Fri, 26 Jun 2015 19:54 UTC
Federal Communications Commission member Michael O’Rielly yesterday argued that “Internet access is not a necessity or human right” and called this one of the most important “principles for regulators to consider as it relates to the Internet and our broadband economy.”
O’Rielly, one of two Republicans on the Democratic-majority commission, outlined his views in a speech before the Internet Innovation Alliance, a coalition of businesses and nonprofits (see transcript).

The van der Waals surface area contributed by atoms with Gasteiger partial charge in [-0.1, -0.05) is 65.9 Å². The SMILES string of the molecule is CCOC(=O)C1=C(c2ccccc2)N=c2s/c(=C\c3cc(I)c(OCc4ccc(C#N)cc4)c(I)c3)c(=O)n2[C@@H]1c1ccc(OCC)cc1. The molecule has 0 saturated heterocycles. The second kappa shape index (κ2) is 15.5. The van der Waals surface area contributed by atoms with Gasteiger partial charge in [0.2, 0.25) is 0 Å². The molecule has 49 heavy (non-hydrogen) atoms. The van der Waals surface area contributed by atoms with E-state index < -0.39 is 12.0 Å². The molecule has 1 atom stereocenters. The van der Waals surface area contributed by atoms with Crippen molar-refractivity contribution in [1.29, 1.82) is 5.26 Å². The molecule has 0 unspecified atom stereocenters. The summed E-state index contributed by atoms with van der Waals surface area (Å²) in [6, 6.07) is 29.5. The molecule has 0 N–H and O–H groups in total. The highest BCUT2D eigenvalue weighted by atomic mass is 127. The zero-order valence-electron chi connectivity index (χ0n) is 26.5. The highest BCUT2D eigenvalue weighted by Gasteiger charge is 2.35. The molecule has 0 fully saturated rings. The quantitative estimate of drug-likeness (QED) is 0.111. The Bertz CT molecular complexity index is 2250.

O’Rielly described five “governing principles” that regulators should rely on, including his argument that Internet access should not be considered a necessity. Here’s what he said:
It is important to note that Internet access is not a necessity in the day-to-day lives of Americans and doesn’t even come close to the threshold to be considered a basic human right. I…
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